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New recruit Jarrod McInally has started the pre-season in fine form with an outstanding performance in the Yo-yo test, proving he is here for a big summer.

The Yo-Yo intermittent recovery test is a way to measure your ability to perform repeated interval runs over a prolonged period of time.

The difference between this test and the classic beep test is that instead of running continuously back and forward over the allotted distance, you get a brief pause between each set of shuttles – giving it the name ‘Yo-Yo test’.

How do you perform the Intermittent Recovery Test?

The test can be performed using simple equipment: an audio track and three markers set out at 0m, 5m and 25m, as shown below:

Starting on or behind the 5m marker (B), the participant begins running 20m towards marker (C) when instructed by the audio track. Upon reaching that marker and hearing a ‘beep’, the participant turns and returns to the starting point (B) before the next ‘beep’.

After reaching (B), an ‘active recovery period’ begins where the participant has 10 seconds to walk or jog to marker (A) and set themselves back at marker (B) ready to begin the next 2x20m shuttle when instructed by the audio track.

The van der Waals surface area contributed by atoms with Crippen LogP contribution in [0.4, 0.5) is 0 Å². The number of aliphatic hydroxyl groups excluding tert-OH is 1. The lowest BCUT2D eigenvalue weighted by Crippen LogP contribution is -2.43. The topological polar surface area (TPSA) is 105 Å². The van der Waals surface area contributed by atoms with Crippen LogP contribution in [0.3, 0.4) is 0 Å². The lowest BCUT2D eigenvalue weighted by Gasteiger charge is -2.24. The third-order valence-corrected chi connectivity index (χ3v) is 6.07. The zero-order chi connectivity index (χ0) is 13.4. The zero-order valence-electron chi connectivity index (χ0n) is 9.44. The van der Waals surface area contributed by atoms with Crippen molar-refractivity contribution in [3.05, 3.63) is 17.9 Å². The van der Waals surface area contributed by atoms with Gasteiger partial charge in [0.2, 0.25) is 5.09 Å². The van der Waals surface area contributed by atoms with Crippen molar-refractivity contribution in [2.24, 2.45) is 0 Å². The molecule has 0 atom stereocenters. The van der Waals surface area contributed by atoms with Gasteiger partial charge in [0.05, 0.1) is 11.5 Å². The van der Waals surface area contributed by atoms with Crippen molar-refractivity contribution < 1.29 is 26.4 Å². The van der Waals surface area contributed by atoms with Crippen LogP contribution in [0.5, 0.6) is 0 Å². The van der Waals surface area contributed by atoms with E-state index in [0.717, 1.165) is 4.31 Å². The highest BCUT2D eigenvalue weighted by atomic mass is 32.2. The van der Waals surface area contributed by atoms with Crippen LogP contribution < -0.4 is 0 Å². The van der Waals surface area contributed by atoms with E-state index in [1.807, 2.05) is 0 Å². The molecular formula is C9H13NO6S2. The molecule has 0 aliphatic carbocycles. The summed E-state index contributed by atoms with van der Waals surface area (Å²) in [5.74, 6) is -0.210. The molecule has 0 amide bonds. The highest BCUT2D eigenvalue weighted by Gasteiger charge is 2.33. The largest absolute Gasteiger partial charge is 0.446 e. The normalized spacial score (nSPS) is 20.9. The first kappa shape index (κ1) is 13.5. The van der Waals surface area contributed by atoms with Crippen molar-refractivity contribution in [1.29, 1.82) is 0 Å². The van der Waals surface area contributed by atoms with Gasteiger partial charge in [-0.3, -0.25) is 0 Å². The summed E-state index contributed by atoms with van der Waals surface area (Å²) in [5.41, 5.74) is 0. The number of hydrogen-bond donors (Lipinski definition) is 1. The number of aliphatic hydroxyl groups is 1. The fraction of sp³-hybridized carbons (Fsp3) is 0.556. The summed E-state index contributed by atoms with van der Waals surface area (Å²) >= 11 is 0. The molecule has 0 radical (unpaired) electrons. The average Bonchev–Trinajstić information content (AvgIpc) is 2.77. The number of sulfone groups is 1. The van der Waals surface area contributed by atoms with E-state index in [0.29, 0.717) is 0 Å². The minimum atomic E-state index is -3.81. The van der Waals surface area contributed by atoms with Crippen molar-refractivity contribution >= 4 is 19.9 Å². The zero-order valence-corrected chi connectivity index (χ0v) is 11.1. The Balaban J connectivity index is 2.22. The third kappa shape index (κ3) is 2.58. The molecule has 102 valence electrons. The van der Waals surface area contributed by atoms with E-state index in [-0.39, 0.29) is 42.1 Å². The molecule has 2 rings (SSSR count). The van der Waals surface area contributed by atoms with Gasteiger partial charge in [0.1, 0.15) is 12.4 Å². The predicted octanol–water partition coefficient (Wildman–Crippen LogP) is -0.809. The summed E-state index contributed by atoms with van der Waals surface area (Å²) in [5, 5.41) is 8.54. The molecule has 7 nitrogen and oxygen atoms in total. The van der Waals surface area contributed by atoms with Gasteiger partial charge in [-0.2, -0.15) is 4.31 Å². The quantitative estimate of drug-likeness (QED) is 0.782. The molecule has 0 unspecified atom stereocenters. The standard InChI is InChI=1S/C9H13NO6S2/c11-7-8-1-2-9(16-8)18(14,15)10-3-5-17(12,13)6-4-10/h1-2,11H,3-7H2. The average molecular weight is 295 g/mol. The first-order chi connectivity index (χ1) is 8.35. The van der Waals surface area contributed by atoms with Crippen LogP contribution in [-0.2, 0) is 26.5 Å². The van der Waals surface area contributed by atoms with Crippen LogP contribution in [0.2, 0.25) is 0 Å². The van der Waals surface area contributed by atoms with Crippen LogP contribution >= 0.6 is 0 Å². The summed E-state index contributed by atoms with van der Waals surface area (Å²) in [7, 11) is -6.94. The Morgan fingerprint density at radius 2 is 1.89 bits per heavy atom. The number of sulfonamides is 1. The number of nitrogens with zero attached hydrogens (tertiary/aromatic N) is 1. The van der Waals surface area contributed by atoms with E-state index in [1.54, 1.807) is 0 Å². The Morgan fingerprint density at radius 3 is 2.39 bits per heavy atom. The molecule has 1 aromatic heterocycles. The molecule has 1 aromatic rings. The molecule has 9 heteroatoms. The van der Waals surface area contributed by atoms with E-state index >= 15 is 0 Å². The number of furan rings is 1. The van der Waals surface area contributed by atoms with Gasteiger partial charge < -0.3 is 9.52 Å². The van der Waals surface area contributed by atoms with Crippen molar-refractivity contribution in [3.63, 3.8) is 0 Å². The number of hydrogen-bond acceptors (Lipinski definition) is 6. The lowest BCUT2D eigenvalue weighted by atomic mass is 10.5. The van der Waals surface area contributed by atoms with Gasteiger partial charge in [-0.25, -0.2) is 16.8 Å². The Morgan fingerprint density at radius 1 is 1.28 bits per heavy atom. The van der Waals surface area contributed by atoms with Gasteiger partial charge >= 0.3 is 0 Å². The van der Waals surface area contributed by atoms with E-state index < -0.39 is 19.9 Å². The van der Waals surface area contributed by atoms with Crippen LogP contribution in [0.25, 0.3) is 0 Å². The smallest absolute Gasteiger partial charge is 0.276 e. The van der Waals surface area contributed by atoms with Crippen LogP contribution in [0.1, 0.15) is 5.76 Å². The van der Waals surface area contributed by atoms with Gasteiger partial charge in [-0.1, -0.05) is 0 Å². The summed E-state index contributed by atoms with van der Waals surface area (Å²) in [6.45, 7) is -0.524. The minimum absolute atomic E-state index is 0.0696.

When the participant is unable to return to marker (B) within the allocated time they receive a warning. The next time they miss this target, that’s the end of their test and a final score should be recorded.


Acknowledgement of Country

Canterbury-Bankstown Bulldogs respect and honour the Darug and Eora nations, who are the Traditional Custodians of the land and pay our respects to their Elders past, present and future. We acknowledge the stories, traditions and living cultures of Aboriginal and Torres Strait Islander peoples on the lands we meet, gather and play on.